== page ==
Luke Massella was born with spina bifida, a condition that left a gap in his spine. By the age of 10, he had undergone a dozen surgeries and, contrary to doctors’ expectations, was able to walk. But then his bladder malfunctioned, causing his kidneys to fail.
Dr. Anthony Atala of Boston Children’s Hospital had a better idea. He took a small piece of Massella’s bladder and, over the course of two months, grew a new organ in the lab. The new bladder was transplanted into the patient in a 14-hour surgery and, according to Massella, he has been able to live a normal life since then. Now 27, Massella underwent 17 surgeries before he was 13, but has not had to have a single operation since then.
“I was kind of facing the possibility I might have to do dialysis for the rest of my life,” he says. “I wouldn’t be able to play sports, and have the normal kid life with my brother.”
Dr. Atala is an expert in bioprinting, and he and his team have developed eight cell-based tissues that they have transplanted into patients. These include skin, urethras and cartilage grown in the lab. The organs are currently going through clinical trials for approval by the US Food and Drug Administration.
“You need to know how to make these organs by hand, then the bioprinter is really a scale-up tool,” said Dr. Atala, now Director of the Wake Forest Institute for Regenerative Medicine in North Carolina.
According to Dr. Atala, the easiest structures to 3D print are flat structures like skin, followed by tubular structures like blood vessels and urethras. Hollow, non-tubular structures like bladders are more difficult – Massella is one of 10 people who currently has a bladder grown from his own cells. The most difficult of all are solid organs like hearts, lungs and kidneys, which have “so many more cells per centimeter,” Dr. Atala said.For a patient like Massella, technology like that Dr. Atala is working with allows a safer transplant, with much less risk of rejection. Massella, who feared he would never be able to have a normal life, went on to become a wrestling coach and now runs events in the jewelry industry.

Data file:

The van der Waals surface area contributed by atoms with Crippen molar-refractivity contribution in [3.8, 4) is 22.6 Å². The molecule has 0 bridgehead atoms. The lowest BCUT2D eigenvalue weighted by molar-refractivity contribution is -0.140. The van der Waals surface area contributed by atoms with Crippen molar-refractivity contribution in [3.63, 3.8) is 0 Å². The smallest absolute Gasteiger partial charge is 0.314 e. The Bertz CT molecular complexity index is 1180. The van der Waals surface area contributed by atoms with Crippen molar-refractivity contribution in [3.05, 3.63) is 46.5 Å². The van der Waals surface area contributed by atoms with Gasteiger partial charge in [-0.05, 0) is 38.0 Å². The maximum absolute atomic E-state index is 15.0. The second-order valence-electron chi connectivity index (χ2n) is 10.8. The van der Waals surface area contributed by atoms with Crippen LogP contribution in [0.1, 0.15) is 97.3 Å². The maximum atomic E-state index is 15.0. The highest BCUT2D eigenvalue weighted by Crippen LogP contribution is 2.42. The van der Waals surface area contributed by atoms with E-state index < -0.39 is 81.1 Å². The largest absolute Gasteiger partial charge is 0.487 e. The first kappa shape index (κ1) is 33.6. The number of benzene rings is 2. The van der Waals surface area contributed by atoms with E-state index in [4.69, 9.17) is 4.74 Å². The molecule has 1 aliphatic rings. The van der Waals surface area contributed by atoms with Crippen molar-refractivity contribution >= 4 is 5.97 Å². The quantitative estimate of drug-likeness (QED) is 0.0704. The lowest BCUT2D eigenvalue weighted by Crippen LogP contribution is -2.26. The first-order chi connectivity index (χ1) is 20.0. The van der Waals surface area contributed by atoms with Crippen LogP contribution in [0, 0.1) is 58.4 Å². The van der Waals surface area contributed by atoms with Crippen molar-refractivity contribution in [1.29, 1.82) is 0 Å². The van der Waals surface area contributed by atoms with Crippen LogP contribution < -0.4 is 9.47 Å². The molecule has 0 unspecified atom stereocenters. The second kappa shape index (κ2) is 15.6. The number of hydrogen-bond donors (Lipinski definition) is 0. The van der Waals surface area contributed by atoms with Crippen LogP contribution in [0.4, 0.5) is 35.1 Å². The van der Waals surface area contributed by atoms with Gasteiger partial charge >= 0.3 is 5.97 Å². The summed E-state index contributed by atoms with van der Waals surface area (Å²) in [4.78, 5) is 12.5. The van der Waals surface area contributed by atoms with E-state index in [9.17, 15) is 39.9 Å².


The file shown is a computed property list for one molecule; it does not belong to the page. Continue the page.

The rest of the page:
Massella’s case was an early example of what tissue engineering can accomplish, but advances in bioprinting are making such cases more common.
“A lot has happened in the last couple of years,” said Steven Morris, Chief Executive of bioprinting startup BIOLIFE4D.
BIOLIFE4D has become known as the startup that plans to be the first to 3D print a functioning human heart – and it is getting closer to its goal. Initially, the company will be printing smaller versions of hearts to be used for pharmaceutical testing purposes, but its ultimate goal is to be able to print organs that can be transplanted into patients. That is the dream of most bioprinting companies and research institutions, and while some still doubt that it can be done, the technology is getting closer every day.
Patients like Massella are evidence that functioning organs are possible to create in the lab, and one day – perhaps sooner than anyone expects – cases like his may become much more commonplace. Will we ever be able to eliminate organ donor waiting lists thanks to bioprinting? It’s not nearly as impossible as it once seemed. Generally most practicioners in the field see true 3D printing of organs as something that will happen some 20 to 25 years from now. Approvals, developing all of the tools and assessing long term risk will all take time. We’re still very far from this becoming a day to day procedure for many people. The signs are encouraging however that bioprinting will lead to improvements in patient’s lives.
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